Wednesday, 17 February 2010

Mephedrone Madness and the Missing Scrotum

Within the past few months in Sydney there have been reports one user tried to castrate himself while under the influence of the drug.
Another severed half a finger using a kitchen appliance and degloved his penis in an apparent circumcision attempt.
-Sydney Morning Herald (AAP)

Oh dear. Where do they get this stuff from? News of a scary new drug scourge called mephedrone that reportedly had users trying to rip off their own scrotum, perform self circumcision and even purposely trying to cut their fingers off. Is this for real? It is, according to several major news outlets including AAP, Sydney Morning Herald, The West Australian, The Daily Telegraph, The CourierMail, Nine News etc.  Mephedrone has officially kicked off it’s career as a media celebrity.

Hehehehe ... trying to rip your own scrotum off! Pa-leeeeze! Are the media that desperate for a scary drug story that they will print anything without first researching it? It reminds of the Dihydrogen Monoxide hoax where several politicians were tipped off about a dangerous drug called Dihydrogen Monoxide and expressed outrage by taking a hard line on it. The problem was that Dihydrogen Monoxide is the chemical name for water.

So where did the information come from that a Sydney man had tried to castrate himself while under the influence of this dangerous new drug? First of all, it wasn’t Sydney but the UK. Secondly, it all stemmed from a UK copper researching a report and including some comments from a drug users web forum. Although the local police were only using the report for a reference, some media hack got his greasy hands on it and published it. The other claims about severing a finger and self circumcision is untraceable. I have searched far and wide but failed to find any truth in the rumour.

The article also links mephedrone to the death of 14-year-old UK schoolgirl, Gabrielle Price last November. Although this was highly publicised, the UK police later said she died from bronchopneumonia not mephedrone. For some reason, not many articles acknowledged this uninteresting fact. 

But it wasn’t just the media who were relying on second generation news originating from an anonymous web forum. Some senior Australian police also failed to do some digging before giving stark warnings to the press.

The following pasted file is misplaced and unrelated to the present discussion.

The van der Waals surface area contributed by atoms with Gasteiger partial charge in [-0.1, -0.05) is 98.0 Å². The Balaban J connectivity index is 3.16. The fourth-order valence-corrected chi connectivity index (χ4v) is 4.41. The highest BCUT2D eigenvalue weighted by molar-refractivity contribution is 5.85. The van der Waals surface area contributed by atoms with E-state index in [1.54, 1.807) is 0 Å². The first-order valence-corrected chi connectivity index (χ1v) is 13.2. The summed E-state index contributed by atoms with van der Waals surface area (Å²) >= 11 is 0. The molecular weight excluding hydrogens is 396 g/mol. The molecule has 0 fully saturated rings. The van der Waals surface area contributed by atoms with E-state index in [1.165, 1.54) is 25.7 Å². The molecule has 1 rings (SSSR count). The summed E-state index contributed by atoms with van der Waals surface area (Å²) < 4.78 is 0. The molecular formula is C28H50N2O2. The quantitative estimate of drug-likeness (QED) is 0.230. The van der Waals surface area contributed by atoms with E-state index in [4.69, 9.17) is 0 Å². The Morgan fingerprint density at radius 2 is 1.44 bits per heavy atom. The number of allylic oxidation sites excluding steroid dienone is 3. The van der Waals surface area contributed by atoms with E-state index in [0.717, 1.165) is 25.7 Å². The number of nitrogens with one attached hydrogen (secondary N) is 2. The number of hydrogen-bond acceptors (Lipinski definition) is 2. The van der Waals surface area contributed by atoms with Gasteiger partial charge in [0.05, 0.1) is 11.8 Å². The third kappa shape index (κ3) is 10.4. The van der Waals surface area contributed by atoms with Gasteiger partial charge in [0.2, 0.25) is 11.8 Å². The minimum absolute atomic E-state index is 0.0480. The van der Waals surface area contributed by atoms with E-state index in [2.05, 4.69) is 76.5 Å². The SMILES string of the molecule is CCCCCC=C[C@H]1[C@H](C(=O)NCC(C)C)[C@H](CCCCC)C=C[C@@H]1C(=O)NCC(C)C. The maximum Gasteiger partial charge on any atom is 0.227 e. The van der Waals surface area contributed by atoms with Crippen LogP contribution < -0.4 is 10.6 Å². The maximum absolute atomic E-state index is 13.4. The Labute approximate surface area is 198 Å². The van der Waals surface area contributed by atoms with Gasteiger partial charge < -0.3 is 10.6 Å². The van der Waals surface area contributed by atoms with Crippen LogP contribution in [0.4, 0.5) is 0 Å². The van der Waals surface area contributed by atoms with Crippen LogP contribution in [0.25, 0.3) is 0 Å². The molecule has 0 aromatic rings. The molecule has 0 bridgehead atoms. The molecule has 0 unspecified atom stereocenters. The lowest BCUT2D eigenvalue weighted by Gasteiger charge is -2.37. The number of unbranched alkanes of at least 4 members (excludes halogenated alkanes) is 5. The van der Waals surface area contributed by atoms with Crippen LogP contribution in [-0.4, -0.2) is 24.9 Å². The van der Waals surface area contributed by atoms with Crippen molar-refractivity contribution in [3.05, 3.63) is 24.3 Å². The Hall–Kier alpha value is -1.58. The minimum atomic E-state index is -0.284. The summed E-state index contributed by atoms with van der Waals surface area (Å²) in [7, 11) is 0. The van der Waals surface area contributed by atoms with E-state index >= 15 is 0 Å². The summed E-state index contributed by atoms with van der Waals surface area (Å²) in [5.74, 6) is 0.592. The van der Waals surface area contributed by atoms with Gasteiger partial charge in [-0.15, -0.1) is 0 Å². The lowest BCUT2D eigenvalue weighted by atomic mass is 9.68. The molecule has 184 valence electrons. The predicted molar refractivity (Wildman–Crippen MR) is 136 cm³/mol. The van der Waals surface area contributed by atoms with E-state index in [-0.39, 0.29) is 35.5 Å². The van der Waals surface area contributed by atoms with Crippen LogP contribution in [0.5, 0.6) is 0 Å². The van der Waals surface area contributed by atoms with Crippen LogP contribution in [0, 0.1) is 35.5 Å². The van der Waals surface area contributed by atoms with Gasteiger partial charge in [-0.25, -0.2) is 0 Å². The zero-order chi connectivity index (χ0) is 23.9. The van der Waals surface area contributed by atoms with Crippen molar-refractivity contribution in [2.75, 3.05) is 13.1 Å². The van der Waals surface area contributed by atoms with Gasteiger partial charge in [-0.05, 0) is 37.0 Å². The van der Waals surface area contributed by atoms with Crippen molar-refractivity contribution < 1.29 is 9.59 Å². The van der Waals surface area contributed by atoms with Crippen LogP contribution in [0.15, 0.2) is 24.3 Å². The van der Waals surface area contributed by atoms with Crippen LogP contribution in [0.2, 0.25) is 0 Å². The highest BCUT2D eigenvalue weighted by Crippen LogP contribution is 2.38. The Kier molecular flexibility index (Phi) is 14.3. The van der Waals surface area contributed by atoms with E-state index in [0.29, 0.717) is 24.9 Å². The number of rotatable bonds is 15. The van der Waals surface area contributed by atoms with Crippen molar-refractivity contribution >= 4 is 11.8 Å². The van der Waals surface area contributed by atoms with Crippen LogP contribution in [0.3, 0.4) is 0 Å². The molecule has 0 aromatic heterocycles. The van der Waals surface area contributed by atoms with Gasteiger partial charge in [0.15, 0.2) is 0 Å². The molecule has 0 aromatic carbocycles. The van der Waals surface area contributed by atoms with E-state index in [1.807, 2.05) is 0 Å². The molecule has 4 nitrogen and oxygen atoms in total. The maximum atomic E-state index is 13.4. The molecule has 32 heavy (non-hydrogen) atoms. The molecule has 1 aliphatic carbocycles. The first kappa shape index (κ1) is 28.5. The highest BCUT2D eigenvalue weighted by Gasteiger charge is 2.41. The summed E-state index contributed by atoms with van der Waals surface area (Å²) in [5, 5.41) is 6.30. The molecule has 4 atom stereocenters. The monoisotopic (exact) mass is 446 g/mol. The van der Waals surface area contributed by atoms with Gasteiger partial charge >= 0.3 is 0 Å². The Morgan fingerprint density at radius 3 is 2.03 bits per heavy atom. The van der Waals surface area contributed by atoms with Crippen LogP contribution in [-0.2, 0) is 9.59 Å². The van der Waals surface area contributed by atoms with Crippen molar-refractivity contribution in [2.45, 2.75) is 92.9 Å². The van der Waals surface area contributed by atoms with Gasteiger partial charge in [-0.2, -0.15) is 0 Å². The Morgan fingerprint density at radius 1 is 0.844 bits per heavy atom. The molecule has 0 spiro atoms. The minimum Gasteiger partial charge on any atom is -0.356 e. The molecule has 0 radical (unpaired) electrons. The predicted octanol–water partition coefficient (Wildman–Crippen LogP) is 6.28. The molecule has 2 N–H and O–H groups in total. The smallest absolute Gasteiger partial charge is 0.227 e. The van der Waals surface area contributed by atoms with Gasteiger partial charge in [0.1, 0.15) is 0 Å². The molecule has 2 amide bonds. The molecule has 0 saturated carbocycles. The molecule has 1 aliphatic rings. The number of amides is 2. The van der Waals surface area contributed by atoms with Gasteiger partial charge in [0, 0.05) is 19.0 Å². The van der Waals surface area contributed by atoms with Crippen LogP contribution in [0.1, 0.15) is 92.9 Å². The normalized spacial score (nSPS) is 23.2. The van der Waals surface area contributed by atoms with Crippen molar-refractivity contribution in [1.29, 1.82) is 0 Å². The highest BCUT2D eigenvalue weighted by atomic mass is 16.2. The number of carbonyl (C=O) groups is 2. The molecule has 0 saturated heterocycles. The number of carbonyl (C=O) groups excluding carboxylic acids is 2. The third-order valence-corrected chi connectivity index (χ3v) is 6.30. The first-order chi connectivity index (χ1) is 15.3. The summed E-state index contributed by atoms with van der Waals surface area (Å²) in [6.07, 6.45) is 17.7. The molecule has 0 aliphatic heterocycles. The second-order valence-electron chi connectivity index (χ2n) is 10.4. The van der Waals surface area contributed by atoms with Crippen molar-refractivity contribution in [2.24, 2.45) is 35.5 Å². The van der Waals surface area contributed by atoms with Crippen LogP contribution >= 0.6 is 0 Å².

But it does on occassion result in psychosis, there have been reports of individuals self-mutilating themselves and there have been reports of deaths

Is this a case of Mephedrone Madness?

Although these horror stories involving self mutilation and death are just making headlines here in the Australia media, a quick search reveals that everyone’s favourite source of divine knowledge, the CourierMail actually published this “ball tearer” of a story last year.

A LEGAL drug known as 'meow meow' led one user to rip off his own scrotum, after he hallucinated for 18 hours and believed centipedes were crawling over his body and biting him. Police in the UK have warned people to stay away from the drug Mephedrone which is sold legally on the internet as plant fertilser. 
-Drug User Rips Off His Scrotum (Nov. 2009) - CourierMail

And this.

Its chemical formula is one molecule different to ecstasy and as such dealers are claiming is not a controlled substance.
-Drug User Rips Off His Scrotum (Nov. 2009) - CourierMail

Without being too technical or elaborate, BULLSHIT!  Just another myth that started when some journalist got his chemistry mixed up. And why would the media want to correct this mistake when linking an unknown substance to a well known drug like ecstasy, sparks instant drug hysteria?

Ironically, the introduction of mephedrone is a result of the "War on Drugs". With the recent crackdown on precursor chemicals for MDMA, the purity of ecstasy has been declining over the last few years. As a government policy, prohibition is a terrible failure especially with so many zealots and so many agendas dictating it. By focussing on popular drugs instead of dangerous drugs, not much thought is put into the ramifications of squeezing supply. The obvious result is manufacturers and dealers bulking up ecstasy pills with filler chemicals to maintain their profit margins as the key ingredient, MDMA becomes harder to obtain and more expensive. The damage is playing out before our eyes as more and more users are needing medical help or dying. This opens up the market for an alternative drug like mephedrone. That old cliché about the “balloon effect” is really the underlying problem with supply reduction strategies. Squeeze one end of the balloon and it bulges somewhere else. In other words, reduce the availability of one drug and another takes it place. The problem is that ecstasy(MDMA) is relatively safe with known consequences but the short and long term effects of mephedrone are unknown except for empirical evidence from users. Experts warn governments constantly about dangerous situations like these but once again the well being of users comes a poor second to political posturing and the demands of selfish, ignorant anti-drug nutters.

Worrying Side Effects Attached To Drug
Jan 2010
By Andrew Drummond

In different forms it's been sold as plant food, but little is known about a new recreational drug hitting Australian streets, other than it prompts acts of horrendous self-mutilation by some users.

Within the past few months in Sydney there have been reports one user tried to castrate himself while under the influence of the drug.

Another severed half a finger using a kitchen appliance and degloved his penis in an apparent circumcision attempt.

The drug in question is 4-methylmethcathinone or mephedrone - but more commonly known as 4-MMC, MMCAT, bubbles, megatron, bath salt or miaow miaow.

As a derivative of methandienone, the drug is a prohibited substance in Australia.